The Dangers of Sharing the Road with Large Trucks

Sharing America’s roadways with the big rigs is not just intimidating, it can often be deadly. According to the National Highway Traffic Safety Administration (NHTSA), there were 3,954 people who lost their lives to accidents involving large trucks in 2013, and an estimated 95,000 individuals were injured. Alarmingly, 71 percent of those killed and 72 percent of those injured were occupants of other vehicles.

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Unfortunately, the state of Tennessee is not immune to the devastating effects of sharing the roads with the big rigs. There were 126 large truck related fatalities in 2013 in the state, and 92 of those were occupants of other vehicles. According to the Insurance Institute for Highway Safety (IIHS), one of the main reasons that passenger car occupants are more frequently injured or killed in large truck accidents is the vulnerability of individuals who are traveling in smaller motor vehicles.

Big rigs often weigh between 20 and 30 times as much as passenger vehicles, and they are significantly taller. A combination of the large trucks’ massive size, braking limitations and their numerous blind spots make smaller vehicles susceptible to becoming victims of the catastrophic damages caused by large truck accidents.

Tips to Stay Safe While Sharing the Roads with Large Trucks

Fortunately, there are measures that motorists can take to help avoid becoming involved inaccidents with large trucks.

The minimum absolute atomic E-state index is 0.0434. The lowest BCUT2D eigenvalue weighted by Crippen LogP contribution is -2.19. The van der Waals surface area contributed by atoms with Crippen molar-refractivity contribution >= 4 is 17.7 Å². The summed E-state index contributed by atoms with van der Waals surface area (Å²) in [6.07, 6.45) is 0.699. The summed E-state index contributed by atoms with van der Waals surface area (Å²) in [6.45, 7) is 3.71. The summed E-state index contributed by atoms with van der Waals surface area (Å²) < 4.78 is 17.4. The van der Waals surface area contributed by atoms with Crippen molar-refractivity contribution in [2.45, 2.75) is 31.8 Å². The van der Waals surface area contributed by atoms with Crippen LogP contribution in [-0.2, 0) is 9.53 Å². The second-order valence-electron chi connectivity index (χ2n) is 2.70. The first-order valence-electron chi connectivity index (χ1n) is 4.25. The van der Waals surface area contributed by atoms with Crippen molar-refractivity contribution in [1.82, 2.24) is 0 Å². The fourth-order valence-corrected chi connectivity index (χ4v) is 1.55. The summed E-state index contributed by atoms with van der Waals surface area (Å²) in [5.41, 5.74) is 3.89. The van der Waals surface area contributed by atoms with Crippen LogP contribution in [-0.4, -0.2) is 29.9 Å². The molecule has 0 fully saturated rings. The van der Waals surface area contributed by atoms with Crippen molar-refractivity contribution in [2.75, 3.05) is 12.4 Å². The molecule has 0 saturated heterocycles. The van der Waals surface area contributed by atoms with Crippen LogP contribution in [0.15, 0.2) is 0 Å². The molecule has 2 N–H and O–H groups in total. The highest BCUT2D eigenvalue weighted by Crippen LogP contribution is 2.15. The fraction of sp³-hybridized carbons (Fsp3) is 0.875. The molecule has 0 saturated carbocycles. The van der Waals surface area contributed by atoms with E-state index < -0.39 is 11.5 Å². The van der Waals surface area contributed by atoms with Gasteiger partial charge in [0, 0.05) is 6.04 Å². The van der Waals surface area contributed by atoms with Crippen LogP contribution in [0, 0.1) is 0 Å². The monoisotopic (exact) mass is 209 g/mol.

• Avoid the “no zones” whenever possible. Large trucks have various blind spots that can prove dangerous to unsuspecting motorists. The largest of these is located on the passenger side of large trucks, but there is also a smaller blind spot located on the driver’s side, as well as in the direct front and rear of big rigs. A good rule of thumb is that if a motorist cannot see the trucker’s face in the side view mirror, it’s likely that the trucker can not see the driver either.
  • Avoid sudden stops and lane changes when driving near large trucks. The average large truck weighs approximately 80,000 pounds when fully loaded, so a big rig does not have the same braking capability as a smaller passenger vehicle. At just 65 mph., it takes approximately 525 feet for a large truck to come to a complete stop.
  • Be aware of wide right turns. Large trucks often need to swing left before making a right turn. Motorists should watch for blinkers and avoid passing trucks on the right.